The ASD-002 nano-emulsion is prepared by a unique high-pressure and high-shear process using Ascendia’s proprietary technology. Another challenging aspect of this development program is the demonstration of chemical and physical stability. Clopidogrel has several degradation pathways, including oxidation (Impurity A), hydrolysis (Impurity B), and chiral conversion (Impurity C). Ascendia has investigated the degradation pathways of clopidogrel free-base and clopidogrel bisulfate in aqueous solution, and developed stability-indicating analytical methods. Ascendia has demonstrated physical stability of the formulation by showing minimal change in oil droplet particle size following either autoclaving the formulation, or a freeze-thaw cycle for the formulation – the mean particle size remains a consistent nano-range size. Chiral conversion to the r-enantiomer is the predominant chemical impurity. Ascendia has shown in accelerated stability studies that chiral conversion is kept within USP limits for sufficient time to provide a commercially acceptable product shelf-life. ASD-002’s stability profile has been compared to other aqueous-based liquid formulations (eg, cyclodextrin-based liquid forms) of clopidogrel and demonstrates superior chemical stability with respect to all three major impurities – chiral degradation, oxidation, and hydrolysis (Figure 3).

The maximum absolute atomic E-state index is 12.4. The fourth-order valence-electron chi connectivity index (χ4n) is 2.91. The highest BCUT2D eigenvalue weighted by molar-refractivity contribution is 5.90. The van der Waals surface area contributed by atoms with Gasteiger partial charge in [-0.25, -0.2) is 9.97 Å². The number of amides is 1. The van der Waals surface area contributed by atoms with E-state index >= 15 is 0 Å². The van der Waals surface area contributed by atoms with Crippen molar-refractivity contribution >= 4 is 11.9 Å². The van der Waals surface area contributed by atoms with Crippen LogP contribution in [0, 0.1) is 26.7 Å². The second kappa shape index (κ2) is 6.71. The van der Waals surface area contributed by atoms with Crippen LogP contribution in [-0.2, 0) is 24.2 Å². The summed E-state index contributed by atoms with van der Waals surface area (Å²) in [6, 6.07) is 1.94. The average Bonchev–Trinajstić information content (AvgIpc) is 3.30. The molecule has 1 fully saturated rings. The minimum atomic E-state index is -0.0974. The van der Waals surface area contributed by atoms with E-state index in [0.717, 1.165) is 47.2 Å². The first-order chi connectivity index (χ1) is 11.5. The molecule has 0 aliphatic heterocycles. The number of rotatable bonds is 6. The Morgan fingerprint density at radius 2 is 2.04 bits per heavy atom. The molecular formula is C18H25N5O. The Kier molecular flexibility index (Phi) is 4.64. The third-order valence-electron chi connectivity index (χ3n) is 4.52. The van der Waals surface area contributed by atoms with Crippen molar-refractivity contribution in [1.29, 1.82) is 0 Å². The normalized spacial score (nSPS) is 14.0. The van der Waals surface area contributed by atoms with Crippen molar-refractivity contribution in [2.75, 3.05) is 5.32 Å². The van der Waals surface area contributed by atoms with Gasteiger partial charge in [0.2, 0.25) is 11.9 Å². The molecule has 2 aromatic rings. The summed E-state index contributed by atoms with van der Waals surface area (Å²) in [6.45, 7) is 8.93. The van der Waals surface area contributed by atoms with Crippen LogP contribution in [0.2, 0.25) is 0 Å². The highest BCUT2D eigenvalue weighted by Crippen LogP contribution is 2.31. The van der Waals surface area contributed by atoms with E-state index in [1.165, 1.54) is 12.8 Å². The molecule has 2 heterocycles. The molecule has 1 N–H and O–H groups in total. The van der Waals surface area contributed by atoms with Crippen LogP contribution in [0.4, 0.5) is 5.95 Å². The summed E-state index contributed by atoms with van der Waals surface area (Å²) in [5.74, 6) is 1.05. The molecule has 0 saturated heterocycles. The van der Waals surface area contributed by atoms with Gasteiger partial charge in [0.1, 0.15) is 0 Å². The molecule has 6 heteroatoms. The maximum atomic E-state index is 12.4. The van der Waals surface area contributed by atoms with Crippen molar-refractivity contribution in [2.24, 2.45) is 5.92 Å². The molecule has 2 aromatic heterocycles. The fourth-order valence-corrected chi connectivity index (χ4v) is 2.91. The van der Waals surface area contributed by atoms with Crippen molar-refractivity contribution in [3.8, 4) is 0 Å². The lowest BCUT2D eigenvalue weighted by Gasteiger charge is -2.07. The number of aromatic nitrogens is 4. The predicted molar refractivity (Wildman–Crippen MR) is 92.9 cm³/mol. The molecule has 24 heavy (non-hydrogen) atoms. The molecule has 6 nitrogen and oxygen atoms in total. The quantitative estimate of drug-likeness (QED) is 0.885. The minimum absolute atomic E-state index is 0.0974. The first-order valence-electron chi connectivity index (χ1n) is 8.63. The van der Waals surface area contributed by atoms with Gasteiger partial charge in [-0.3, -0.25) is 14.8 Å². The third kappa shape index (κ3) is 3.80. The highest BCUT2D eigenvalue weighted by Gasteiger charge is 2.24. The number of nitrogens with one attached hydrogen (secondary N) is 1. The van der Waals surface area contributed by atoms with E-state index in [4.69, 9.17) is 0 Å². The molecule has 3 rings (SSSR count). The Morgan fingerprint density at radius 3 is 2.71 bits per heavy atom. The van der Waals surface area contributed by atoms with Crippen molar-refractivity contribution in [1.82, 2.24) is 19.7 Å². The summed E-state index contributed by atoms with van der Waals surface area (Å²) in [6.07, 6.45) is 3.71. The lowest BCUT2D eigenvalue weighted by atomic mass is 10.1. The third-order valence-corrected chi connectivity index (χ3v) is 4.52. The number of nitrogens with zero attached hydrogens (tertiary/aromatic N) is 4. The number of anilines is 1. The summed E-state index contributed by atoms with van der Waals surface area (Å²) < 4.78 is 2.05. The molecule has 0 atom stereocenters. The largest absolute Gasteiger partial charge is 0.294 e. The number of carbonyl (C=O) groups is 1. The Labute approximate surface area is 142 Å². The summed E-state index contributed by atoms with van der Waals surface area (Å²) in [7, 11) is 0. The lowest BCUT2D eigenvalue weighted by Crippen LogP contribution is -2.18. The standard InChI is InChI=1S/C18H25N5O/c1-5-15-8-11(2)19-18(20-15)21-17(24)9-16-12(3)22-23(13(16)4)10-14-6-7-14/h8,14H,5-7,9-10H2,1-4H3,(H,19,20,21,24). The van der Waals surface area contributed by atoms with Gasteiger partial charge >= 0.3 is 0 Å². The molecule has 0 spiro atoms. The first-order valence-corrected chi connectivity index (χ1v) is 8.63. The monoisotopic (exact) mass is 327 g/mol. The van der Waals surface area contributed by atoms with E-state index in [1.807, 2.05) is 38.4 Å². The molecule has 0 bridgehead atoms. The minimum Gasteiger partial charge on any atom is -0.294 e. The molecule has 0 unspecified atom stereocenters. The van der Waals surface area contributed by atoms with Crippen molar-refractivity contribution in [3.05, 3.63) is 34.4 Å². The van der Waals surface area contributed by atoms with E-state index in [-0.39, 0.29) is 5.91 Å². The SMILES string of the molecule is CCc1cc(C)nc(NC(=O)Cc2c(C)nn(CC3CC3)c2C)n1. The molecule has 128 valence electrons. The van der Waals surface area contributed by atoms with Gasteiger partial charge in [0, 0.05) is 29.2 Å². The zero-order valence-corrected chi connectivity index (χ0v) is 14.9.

Emulsion drug delivery systems have tremendous potential for customized delivery of both lipophilic and hydrophilic drugs in different routes of administration. Nano-emulsions are particularly useful in developing liquid formulations of poorly water-soluble drugs for injectable administration. Oil-in-water nano-emulsions can be used to stabilize drugs, to increase drug loading, to reduce injection site reaction, and to achieve unique drug PK/PD profiles.
Despite the past challenges that prevent development of a soluble, stable form of the anti-thrombotic drug clopidogrel in a suitable parenteral form, using its EmulSol technology, Ascendia has successfully developed a novel oil-in-water nano-emulsion formulation of clopidogrel, whereby the insoluble and unstable free-base form of clopidogrel is converted to a form with acceptable drug loading and is protected from chemical degradation.
A ready-to-use, nano-emulsion, parenteral form of clopidogrel with a faster and higher PK/PD effect and a higher single dose >300 to 1200 mg is moving forward into development for human BA/BE studies under the NDA 505(b)(2) pathway. Ascendia is exploring further clinical development and partnering opportunities for this unique product.
- Bernardi D, Pereira TA, Maciel NR, Bortoloto J, Viera GS, Oliveira GC, Rocha-Filho PA. Formation and stability of oil-in-water nanoemulsions containing rice bran oil: in vitro and in vivo assessments. Journal Nanobiotechnol. 2011;9:44.
- Troy Harmon, Jim Huang, Nanoemulsion formulation for injectable and oral administration, Drug Development & Delivery, Vol (14)-8, 34-38.
- Ligand Pharmaceuticals press release 03 June 2011.
- Cushing DJ, Souney PF, Cooper WD, Mosher GL, Adams MP, Machatha S, Zhang B, Kowey PR. Pharmacokinetics and platelet aggregation inhibitory effects of a novel intravenous formulation of clopidogrel in humans. Clin Exp Pharmacol Physiol. 2012;39(1):3-8.
To view this issue and all back issues online, please visit www.drug-dev.com.
Jim Huang, PhD
Founder & CEO
Total Page Views: 1230